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Of course it was Ryan Zimmerman who hit the first World Series home run in Washington Nationals history

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You couldn’t have written it much better if you tried that Ryan Zimmerman hit the World Series first home in franchise history...

2019 World Series Game 1 - Washington Nationals v. Houston Astros Photo by Alex Trautwig/MLB Photos via Getty Images

Sometimes in sports, Hollywood can’t script anything better than the story that actually unfurls before the eyes of those watching, waiting for something special to happen.

With the Washington Nationals playing in the first World Series game in franchise history, the stage was set for all sorts of history to be made under the lights in Houston.

Who would score the first run in the World Series for the Nationals? Who would drive in the first run? Who would hit the first World Series home run for the team?

Ryan Zimmerman, the first draft pick by the Nationals way back in 2005, answered all of them.

The Nationals were in an early 2-0 hole after the first inning in Game 1, facing the daunting task of trying to score runs against arguably the best pitcher in baseball in Gerrit Cole.

With two quick outs for Cole in the second inning, Zimmerman stepped into the box in the Fall Classic for the first time in his career. The right-hander delivered a 97mph fastball middle-middle basically asking to be hit out and the Nats’ stalwart happily obliged.

Not only was the home run hugely significant in franchise history, it was pretty significant in the game itself, helping the Nationals break the seal and build some confidence.

Two innings later, it was potentially the new face of the franchise, Juan Soto, who went deep, tying the contest and completely flipping the mood in the Nats’ dugout as they hauled their way back into the game.

“Everything changed,” Soto explained. “After they got two runs and then we come back and get another one and they can’t get the shutout inning, everybody feels happy again.

“Everybody was a little bit down. But...after we hit the homer against a guy like that, everybody thought we’ve got a chance now. He’s been doing really well but he made a mistake, so he’s going to make it again and we’ll get it.”

As Soto said, scoring runs off of a pitcher like Cole was huge in the context of the game.

“To be able to get some runs off a guy like Gerrit,” Zimmerman said, “that guy has been the best pitcher in baseball for the last, whatever, four months. He’s a special pitcher and we had a good plan tonight, we executed, and luckily for us he made some mistakes.

“I have a feeling we’re going to see him again. We respect the heck out of them and we know we’ve got a long way to go.”

But reflecting back on the home run, it’s impossible not to put it into the larger context.

In a way, it brought everything full circle with this franchise. The man who has been through so much with this franchise, both in the good and bad times, put his name in the franchise history books again. Just the way it should be.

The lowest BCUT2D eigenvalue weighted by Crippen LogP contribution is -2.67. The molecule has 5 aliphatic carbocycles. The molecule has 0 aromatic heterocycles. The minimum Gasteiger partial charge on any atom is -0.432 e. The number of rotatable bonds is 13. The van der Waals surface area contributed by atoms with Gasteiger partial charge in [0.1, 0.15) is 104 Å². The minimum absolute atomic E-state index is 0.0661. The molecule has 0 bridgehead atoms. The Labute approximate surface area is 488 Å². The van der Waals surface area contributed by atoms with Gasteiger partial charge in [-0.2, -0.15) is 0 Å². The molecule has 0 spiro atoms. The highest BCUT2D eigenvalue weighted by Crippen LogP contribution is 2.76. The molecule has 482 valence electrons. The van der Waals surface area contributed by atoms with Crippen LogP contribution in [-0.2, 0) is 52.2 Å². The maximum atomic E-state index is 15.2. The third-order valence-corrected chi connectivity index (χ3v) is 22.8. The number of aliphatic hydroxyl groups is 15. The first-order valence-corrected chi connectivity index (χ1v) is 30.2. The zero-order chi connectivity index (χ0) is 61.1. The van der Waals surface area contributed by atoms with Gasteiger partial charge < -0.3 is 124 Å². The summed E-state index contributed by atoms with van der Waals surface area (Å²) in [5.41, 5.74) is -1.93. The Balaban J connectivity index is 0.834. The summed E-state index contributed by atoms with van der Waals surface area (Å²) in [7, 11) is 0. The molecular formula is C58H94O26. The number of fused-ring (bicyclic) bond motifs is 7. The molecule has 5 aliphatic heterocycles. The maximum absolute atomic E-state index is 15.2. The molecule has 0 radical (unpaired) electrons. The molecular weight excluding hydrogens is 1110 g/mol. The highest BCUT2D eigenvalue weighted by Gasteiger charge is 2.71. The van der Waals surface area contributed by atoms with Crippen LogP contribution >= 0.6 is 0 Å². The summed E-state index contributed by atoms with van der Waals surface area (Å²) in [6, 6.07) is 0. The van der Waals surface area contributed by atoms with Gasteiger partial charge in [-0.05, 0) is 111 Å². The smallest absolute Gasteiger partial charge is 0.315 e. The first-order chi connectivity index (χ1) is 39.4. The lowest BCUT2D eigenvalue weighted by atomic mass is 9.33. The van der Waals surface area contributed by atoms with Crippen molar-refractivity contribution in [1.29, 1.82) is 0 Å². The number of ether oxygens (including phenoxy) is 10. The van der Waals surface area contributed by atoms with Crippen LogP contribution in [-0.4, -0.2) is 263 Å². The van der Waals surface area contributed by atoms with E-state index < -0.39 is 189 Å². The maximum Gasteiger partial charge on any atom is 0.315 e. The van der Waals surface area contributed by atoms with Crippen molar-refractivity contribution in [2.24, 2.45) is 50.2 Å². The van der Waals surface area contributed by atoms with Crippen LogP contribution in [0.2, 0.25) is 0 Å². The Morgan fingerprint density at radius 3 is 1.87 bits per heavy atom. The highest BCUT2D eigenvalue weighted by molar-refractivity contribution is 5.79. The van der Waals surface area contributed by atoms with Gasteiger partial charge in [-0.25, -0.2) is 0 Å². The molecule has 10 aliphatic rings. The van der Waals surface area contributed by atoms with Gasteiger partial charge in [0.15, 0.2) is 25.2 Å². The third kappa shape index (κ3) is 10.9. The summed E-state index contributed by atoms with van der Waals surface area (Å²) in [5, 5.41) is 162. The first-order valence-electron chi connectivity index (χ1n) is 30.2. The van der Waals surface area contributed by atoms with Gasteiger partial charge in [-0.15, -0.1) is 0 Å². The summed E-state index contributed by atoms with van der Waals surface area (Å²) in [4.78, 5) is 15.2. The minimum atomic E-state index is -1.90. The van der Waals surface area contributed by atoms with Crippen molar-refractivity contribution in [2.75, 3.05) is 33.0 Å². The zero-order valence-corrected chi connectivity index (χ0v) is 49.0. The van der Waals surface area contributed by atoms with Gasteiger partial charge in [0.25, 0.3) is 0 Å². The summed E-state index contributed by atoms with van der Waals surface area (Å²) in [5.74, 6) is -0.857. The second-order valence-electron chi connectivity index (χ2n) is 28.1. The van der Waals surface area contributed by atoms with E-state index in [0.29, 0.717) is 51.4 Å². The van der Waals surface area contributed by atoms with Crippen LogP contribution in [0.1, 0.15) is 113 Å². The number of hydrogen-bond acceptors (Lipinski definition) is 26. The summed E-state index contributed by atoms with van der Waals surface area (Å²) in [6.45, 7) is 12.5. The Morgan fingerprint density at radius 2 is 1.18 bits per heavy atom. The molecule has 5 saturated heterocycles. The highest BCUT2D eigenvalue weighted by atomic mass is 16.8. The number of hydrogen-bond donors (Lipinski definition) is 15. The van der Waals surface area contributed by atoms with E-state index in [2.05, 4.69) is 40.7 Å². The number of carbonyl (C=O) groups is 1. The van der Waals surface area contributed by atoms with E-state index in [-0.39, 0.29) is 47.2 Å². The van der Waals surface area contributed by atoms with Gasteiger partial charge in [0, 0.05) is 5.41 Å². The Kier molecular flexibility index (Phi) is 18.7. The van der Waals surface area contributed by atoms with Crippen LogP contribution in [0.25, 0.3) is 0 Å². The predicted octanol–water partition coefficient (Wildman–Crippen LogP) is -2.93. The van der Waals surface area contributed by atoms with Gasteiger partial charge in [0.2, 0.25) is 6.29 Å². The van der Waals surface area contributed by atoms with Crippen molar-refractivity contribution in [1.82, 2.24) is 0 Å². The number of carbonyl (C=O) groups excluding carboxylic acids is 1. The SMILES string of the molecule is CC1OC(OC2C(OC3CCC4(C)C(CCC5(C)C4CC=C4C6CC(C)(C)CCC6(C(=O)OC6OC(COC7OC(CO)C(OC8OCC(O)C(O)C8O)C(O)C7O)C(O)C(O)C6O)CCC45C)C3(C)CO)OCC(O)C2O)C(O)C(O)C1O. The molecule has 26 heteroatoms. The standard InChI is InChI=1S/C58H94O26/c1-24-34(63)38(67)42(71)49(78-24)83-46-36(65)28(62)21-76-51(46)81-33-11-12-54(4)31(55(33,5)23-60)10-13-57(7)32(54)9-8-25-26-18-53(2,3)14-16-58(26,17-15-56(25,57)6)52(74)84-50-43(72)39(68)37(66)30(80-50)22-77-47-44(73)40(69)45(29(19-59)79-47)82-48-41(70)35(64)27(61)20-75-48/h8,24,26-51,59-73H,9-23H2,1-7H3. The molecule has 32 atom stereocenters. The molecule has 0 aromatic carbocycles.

It was hard not to be delighted and emotional at the same when the ball cleared the fence.

“They got excited,” Martinez said after the game. “I’ll be honest with you, my eyes got a little watery for him. He waited a long time to be in this position and for him to hit that first home run and put us on the board was awesome.”

The Nationals went on to win Game 1 by a score of 5-4, even if it was at the cost of several fingernails for everyone watching, giving the franchise its first World Series win.

The win is a long way from the nondescript first few seasons for the team in the nation’s capital and it’s practically a chasm away from the back-to-back 100 loss seasons in ‘09 and ‘10.

“It’s been a long ride,” Zimmerman described. “And this year has been, especially the year to start the way we did and the way we’ve been playing the last couple of months. First at-bat to hit a home run and run around the bases, you’re kind of almost floating around the bases.

“In order to be able to do that is obviously what you work for. It’s what not only you sacrifice for but what your family sacrifices for. That’s why you play the game, to play on the biggest stage.”

As the first draft pick in team history, every single Nationals fan has watched Zimmerman grow with the team and become the unquestioned face of the franchise for the last 14 years.

“It’s been fun to grow with the fans, with the community, with the city, to watch them become baseball fans, to watch the neighborhood around the ballpark grow up,” Zimmerman said of the fans back in DC.

“I’m sure they’re as excited, probably more excited than we are about the kind of ride we’ve been on.

“But it’s a special thing to be a part of and we appreciate it and hopefully we can keep it going for them.”

There’s little doubt those same fans are delighted that it was Zimmerman who got this whole World Series experience started for the team given all he’s poured into the city.

Once again, Zimmerman’s name is going to be attached to a significant moment in Nationals history. It had to be Zimmerman to hit that home run. It simply had to be.